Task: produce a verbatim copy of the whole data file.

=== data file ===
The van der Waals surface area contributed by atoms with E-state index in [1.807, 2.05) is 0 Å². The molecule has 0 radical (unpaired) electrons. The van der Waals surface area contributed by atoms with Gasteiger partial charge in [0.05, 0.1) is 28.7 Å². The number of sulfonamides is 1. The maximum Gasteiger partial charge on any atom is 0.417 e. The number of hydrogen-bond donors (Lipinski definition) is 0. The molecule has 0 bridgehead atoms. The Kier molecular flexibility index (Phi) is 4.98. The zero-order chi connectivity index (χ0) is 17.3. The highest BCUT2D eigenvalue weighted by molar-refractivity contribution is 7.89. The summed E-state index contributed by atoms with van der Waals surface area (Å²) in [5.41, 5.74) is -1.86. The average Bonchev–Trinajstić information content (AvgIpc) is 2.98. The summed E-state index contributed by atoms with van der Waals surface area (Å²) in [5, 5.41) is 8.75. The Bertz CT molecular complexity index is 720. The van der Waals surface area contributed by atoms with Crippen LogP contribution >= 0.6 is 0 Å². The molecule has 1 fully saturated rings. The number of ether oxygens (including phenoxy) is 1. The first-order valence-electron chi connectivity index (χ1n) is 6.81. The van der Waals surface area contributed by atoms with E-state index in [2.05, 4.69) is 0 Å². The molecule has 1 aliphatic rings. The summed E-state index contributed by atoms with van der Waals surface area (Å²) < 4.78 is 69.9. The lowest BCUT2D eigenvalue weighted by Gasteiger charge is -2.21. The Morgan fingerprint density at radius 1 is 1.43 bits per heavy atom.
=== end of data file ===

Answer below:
The van der Waals surface area contributed by atoms with E-state index in [1.807, 2.05) is 0 Å². The molecule has 0 radical (unpaired) electrons. The van der Waals surface area contributed by atoms with Gasteiger partial charge in [0.05, 0.1) is 28.7 Å². The number of sulfonamides is 1. The maximum Gasteiger partial charge on any atom is 0.417 e. The number of hydrogen-bond donors (Lipinski definition) is 0. The molecule has 0 bridgehead atoms. The Kier molecular flexibility index (Phi) is 4.98. The zero-order chi connectivity index (χ0) is 17.3. The highest BCUT2D eigenvalue weighted by molar-refractivity contribution is 7.89. The summed E-state index contributed by atoms with van der Waals surface area (Å²) in [5.41, 5.74) is -1.86. The average Bonchev–Trinajstić information content (AvgIpc) is 2.98. The summed E-state index contributed by atoms with van der Waals surface area (Å²) in [5, 5.41) is 8.75. The Bertz CT molecular complexity index is 720. The van der Waals surface area contributed by atoms with Crippen LogP contribution >= 0.6 is 0 Å². The molecule has 1 fully saturated rings. The number of ether oxygens (including phenoxy) is 1. The first-order valence-electron chi connectivity index (χ1n) is 6.81. The van der Waals surface area contributed by atoms with E-state index in [2.05, 4.69) is 0 Å². The molecule has 1 aliphatic rings. The summed E-state index contributed by atoms with van der Waals surface area (Å²) < 4.78 is 69.9. The lowest BCUT2D eigenvalue weighted by Gasteiger charge is -2.21. The Morgan fingerprint density at radius 1 is 1.43 bits per heavy atom.